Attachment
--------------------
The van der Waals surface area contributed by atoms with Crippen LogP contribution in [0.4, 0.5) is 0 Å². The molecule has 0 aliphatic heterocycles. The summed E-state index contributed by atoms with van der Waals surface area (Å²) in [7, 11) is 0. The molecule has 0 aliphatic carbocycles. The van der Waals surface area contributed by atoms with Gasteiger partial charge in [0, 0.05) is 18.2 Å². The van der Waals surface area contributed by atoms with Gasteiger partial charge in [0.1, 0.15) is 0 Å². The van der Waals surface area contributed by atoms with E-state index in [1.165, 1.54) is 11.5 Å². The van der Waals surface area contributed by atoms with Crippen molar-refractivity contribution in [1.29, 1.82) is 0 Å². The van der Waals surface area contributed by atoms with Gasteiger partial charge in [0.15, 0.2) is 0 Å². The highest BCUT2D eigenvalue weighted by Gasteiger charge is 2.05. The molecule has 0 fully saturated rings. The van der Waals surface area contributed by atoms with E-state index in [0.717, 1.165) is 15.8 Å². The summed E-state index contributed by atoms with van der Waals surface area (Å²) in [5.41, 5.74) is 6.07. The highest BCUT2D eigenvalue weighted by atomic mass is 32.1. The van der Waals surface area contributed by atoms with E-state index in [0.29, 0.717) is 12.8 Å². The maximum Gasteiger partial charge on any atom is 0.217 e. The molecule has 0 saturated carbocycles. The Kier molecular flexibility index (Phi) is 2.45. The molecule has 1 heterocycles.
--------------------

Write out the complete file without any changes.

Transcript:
The van der Waals surface area contributed by atoms with Crippen LogP contribution in [0.4, 0.5) is 0 Å². The molecule has 0 aliphatic heterocycles. The summed E-state index contributed by atoms with van der Waals surface area (Å²) in [7, 11) is 0. The molecule has 0 aliphatic carbocycles. The van der Waals surface area contributed by atoms with Gasteiger partial charge in [0, 0.05) is 18.2 Å². The van der Waals surface area contributed by atoms with Gasteiger partial charge in [0.1, 0.15) is 0 Å². The van der Waals surface area contributed by atoms with E-state index in [1.165, 1.54) is 11.5 Å². The van der Waals surface area contributed by atoms with Crippen molar-refractivity contribution in [1.29, 1.82) is 0 Å². The van der Waals surface area contributed by atoms with Gasteiger partial charge in [0.15, 0.2) is 0 Å². The highest BCUT2D eigenvalue weighted by Gasteiger charge is 2.05. The molecule has 0 fully saturated rings. The van der Waals surface area contributed by atoms with E-state index in [0.717, 1.165) is 15.8 Å². The summed E-state index contributed by atoms with van der Waals surface area (Å²) in [5.41, 5.74) is 6.07. The highest BCUT2D eigenvalue weighted by atomic mass is 32.1. The van der Waals surface area contributed by atoms with E-state index in [0.29, 0.717) is 12.8 Å². The maximum Gasteiger partial charge on any atom is 0.217 e. The molecule has 0 saturated carbocycles. The Kier molecular flexibility index (Phi) is 2.45. The molecule has 1 heterocycles.